would make two stops along its expressway route via ramps and lanes leading to street-level boarding stations like
the ones pictured above (see web-page). Coaches would exit the expressway via the exit ramp, follow a special lane
to board passengers, and then merge back onto the expressway. Although the eastbound boarding station and lanes
(highlighted on web-page) were eventually removed, and the ramps reconstructed into a more conventional ramp
configuration, the curving westbound Livernois entrance and exit ramp design remains virtually unchanged today.
Only in recent years has the special bus-only turn-around lane been removed.
Similar boarding stations were located along the Ford Expressway–Grand River exits. Eastbound coaches would exit
at the Grand River (Maybury Grand) exit, while westbound coaches would exit at the Grand River (Linwood) exit.
Although I've been unable to uncover additional information on this particular boarding station, aerial photos seem to
suggest that express coaches also re-entered the expressway via special bus only lanes. When the Dexter and
Grand River Express routes were routed along the Ford and Lodge Expressways for a short period beginning in 1955,
these boarding stations were used by both routes to enter and exit the Ford. However, this entire area was later
completely redesigned with the addition of the Jeffries (I-96) and Ford (I-94) interchange, which was built during the
[SEE WEB-PAGE FOR VIDEO CLIP]
SPECIAL "EXPRESSWAY-LEVEL" BUS LOADING STATIONS:
[SEE WEB-PAGE FOR PHOTO & MAPS]
Perhaps the most bizarre bus stop of them all existed along the Woodward Avenue overpass to the Edsel B. Ford
Expressway. That's where four stairways, costing a total of $29,500, were built from Woodward down to the
In an attempt to accommodate the DSR's vision of providing Detroiters "rapid transit" service through the use of
express buses operating along the city's expressways, the stairs were to be used by DSR passengers moving to and
from bus loading stations at the expressway level. The plan was that a new east-west express route would be started
along the Ford Expressway.
Special bus lanes were incorporated into the expressway to access the bus loading stations that were located at the
foot of the stairways. Express buses would enter the waiting area via the special bus lanes, board passengers
waiting at the station, and then re-enter the expressway.
Apparently, the city's plans looked great on paper, but they were never carried out. The stairways would remain
unused for nearly five years. With the access blocked off at the Woodward street level, the stairs became a reminder
of what could have been.
In a December 20, 1959, Detroit News article titled, "Stairway to Nowhere," the DSR's Superintendent of
Transportation Operations, James E. Bostick, was quoted as saying, "...The plan proved to be impractical. Surveys
revealed there was not sufficient passenger volume to justify the new line, and it never was started."
Consequently, wrecking crews had to be called to correct the five year old mistake. City officials stated that it was
going to cost money to remove the stairs. The stairways were slated to be removed in the spring of 1960.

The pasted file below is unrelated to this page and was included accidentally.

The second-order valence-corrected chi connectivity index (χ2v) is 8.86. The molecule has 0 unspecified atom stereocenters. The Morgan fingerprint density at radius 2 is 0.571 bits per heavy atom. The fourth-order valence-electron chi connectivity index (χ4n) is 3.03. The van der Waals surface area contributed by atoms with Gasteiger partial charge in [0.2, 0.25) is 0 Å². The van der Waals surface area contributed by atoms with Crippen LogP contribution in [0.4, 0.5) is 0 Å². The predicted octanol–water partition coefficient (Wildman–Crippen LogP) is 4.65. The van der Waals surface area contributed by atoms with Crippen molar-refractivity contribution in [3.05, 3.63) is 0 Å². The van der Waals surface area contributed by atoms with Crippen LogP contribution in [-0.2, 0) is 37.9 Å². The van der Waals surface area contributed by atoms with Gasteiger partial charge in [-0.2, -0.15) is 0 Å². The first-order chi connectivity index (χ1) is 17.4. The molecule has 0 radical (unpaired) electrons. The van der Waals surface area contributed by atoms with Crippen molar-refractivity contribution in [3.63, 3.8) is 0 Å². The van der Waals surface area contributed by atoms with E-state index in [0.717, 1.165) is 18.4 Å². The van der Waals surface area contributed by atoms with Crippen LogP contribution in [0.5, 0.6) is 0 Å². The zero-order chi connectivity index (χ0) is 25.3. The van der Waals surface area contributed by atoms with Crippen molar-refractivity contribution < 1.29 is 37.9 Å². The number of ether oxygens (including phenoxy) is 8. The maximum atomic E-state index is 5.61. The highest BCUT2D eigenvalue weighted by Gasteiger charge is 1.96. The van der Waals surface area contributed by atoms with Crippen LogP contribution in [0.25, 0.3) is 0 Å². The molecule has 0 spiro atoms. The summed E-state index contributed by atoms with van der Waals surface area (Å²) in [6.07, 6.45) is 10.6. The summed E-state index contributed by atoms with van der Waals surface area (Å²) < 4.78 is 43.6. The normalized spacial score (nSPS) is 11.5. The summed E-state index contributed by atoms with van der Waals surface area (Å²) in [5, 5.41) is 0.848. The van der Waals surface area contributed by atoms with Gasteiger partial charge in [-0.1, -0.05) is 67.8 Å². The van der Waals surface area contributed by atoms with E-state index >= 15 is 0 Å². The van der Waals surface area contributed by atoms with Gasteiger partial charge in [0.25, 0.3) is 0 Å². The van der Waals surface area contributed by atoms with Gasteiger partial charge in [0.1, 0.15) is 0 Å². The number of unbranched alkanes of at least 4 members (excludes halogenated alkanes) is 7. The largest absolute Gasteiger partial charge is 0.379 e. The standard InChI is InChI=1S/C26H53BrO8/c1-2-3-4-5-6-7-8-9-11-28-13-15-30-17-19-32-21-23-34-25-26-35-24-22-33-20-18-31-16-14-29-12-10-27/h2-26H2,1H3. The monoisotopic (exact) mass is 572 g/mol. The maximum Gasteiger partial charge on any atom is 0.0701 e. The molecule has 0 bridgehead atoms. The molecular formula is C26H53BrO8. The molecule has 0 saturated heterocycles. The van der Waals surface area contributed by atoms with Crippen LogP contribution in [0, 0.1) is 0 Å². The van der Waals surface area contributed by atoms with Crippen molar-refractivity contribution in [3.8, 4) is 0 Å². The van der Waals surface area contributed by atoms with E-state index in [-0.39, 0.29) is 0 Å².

In addition to removing the stairways, workers would also widen and lengthen the westbound John R expressway
entrance ramp, which passes below Woodward at that same point before merging into the westbound lanes of the
Ford. City officials reported back then that the total cost of the reconstruction work, most of which involved the ramp
alterations, would be $63,500. Those alterations which were made to the westbound ramp in 1960 is what remains
there today. However, aside from the removal of the stairways, no further alterations were made to the eastbound bus
lane, which remains — neglected, ragged and worn — to this day.
So what did Detroiters receive after all those post-WWII promises? Of course a number of the freeways were built,
but as far as mass transit goes, Detroiters received a couple of unused stairs, winding exit ramps, and a few deserted
bus lanes. OH WOW!!!
FOR RELATED TOPIC SEE: HISTORY OF EXPRESSWAY BUS SERVICE IN DETROIT
Information contained in the above article were compiled from various sources, including the Detroit News article titled "Stairway to
Nowhere" (December 20, 1955); miscellaneous Detroit Free Press news articles; Detroit's DSR, Part 3 by Jack E. Schramm
(May-June 1993 MCA); and the Detroit Transportation Board's 1945 Detroit Expressway and Transit System Report (posted at
DetroitYES! Archives). Express bus route information courtesy of "DSR BUS ROUTES, 1945-1975" (May-June 1993 edition of Motor
Coach Age magazine, pgs.30-40).
© 2007 – www.DetroitTransitHistory.info (TXV 10-07-14)
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|When the Edsel Ford (I-94) Expressway was being constructed during the early 1950s, plans called for constructing
four stairways to be built from the Woodward overpass leading to the expressway below. These stairways were part of
a rapid transit plan where passengers boarded DSR coaches from expressway level bus boarding stations.
Unfortunately, the end result became a "Stairway to Nowhere!" (MDOT photo)